Liberia to Become First Country to Power TRANSCO CLSG Transmission Lines As Weah-led Government Lauded for the Support


MONROVIA – Liberia would be the first country among the TRANSCO CLSG nations to commission transmission lines from the Ivory Coast that would bring into the country 225kv volts to complement the Mount Coffee Hydro for affordable and widespread electricity distribution throughout Liberia.

The transmission line is expected to go live late February.

This, according to the TRANSCO CLSG General Manager Mr. Mohamed Sherif, would not have been possible without the commitment from the Government of Liberia, especially the Minister of Finance and Development Planning.

Mr. Sherif took journalists on a tour at the substation at the Mount Coffee Hydro Power Plant disclosed that the project’s substation at the site is the biggest in all four project countries.

He said electricity being a top priority of President George Weah’s administration as enshrined in the Pro-poor Agenda for Prosperity and Development, TRANSCO engaged the government on the continuity of the project.

According to him, the time, the site designated for the substation at Mount Coffee was a bare muddy ground but the Weah-led administration and the collaboration of the Minister of Finance saw the project going at a speed faster than neighboring beneficiaries like Sierra Leone and Guinea.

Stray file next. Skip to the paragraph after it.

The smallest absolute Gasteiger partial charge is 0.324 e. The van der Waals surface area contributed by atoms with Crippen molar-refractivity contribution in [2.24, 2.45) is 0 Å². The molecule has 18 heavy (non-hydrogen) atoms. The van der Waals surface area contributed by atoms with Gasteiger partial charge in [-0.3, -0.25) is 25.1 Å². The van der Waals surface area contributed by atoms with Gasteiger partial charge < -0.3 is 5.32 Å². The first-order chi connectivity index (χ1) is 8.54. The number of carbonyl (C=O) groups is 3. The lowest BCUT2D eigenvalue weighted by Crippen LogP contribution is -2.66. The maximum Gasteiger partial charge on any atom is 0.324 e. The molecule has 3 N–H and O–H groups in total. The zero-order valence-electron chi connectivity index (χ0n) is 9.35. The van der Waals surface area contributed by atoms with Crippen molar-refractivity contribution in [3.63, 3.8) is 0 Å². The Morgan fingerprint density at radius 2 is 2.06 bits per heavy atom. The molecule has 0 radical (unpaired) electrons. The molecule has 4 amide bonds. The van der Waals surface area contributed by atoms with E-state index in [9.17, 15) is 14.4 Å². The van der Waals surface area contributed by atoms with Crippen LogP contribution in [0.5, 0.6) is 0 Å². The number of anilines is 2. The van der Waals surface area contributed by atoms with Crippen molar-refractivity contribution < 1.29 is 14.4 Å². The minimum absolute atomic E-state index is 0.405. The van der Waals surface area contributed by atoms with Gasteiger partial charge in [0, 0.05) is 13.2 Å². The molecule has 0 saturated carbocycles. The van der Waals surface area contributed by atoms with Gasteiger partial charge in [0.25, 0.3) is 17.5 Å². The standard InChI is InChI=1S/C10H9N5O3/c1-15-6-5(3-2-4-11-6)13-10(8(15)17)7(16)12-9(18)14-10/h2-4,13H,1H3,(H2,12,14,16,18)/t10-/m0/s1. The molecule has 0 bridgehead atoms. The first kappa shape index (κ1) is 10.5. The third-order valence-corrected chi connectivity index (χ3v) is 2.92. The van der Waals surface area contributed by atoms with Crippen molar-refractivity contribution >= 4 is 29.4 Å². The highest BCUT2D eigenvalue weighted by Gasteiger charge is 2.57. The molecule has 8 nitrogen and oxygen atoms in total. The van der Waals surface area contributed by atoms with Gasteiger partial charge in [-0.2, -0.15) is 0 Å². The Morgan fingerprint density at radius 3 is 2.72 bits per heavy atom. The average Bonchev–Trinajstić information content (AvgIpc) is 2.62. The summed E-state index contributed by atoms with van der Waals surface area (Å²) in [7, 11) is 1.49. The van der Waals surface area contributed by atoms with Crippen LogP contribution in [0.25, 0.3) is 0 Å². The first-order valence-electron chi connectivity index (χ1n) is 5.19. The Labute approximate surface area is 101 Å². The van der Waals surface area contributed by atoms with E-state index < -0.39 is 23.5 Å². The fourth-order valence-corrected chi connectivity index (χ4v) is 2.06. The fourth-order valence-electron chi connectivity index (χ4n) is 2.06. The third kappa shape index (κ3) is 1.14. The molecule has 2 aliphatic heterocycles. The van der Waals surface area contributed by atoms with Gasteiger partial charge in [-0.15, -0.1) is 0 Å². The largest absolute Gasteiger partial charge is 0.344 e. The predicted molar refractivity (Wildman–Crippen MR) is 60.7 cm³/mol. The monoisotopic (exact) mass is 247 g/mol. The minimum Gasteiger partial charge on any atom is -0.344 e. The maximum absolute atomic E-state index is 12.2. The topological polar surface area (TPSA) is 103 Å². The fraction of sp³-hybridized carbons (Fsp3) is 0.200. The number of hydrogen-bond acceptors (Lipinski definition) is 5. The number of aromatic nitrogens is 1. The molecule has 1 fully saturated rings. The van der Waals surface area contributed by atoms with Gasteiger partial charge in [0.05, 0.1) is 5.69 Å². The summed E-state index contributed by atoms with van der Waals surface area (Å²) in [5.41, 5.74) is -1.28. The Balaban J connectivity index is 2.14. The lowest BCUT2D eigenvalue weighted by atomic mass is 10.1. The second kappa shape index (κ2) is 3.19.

“We needed to find additional financing for the project because due to the Ebola crisis because when the Ebola was over, there was additional cost of about US$52 million and we needed to get that money quickly. Min. Tweah and his team immediately joined collaboration with us, fought hard, negotiated with the relevant stakeholders, the donors. The donors in this case was the World Bank. We got the additional financing and it was signed and ratified in the Legislature and the Minister led that whole process,” Mr. Sherif said.

He said at the inception of the government, the project was about 20 percent but it is currently at about 97 percent nearing completion from Mah in Ivory Coast to the Mount Coffee substation.

The Connectivity  

The initial supply of the electricity is in Mah, Ivory Coast and would be supplied to Yekepa, Nimba County. There is a 225kv substation in Yekepa which the LEC would connect to to supply electricity in Nimba.

The Yekepa substation is then linked to another substation in Botota which would supply Central Liberia and the Southeastern Liberia and also to the Lofa in the north.

From Botota, the transmission lines lead to a substation Buchanan in Grand Bassa which would electrify Grand Bassa, Rivercess County and so parts of Margibi County.

“From Buchanan we come to Mount Coffee is the biggest among the CLSG substations in the four countries. This is mainly there for Montserrado given the population density of Montserrado County,” Mr. Sherif disclosed.

There is another substation in Mano which will supply the inhabitants of Gbarpolu, Bomi and Grand Cape Mount Counties.

Mr. Sherif, however, added that the power coming to Liberia is intended to beef up the Liberia Electricity Corporation’s supply capacity which would see increased connectivity and a drop in the cost of electricity, but TRANSCO CLSG would not be involved with the distribution process.

He said it would be entirely up to the LEC to distribute the electricity to its clients.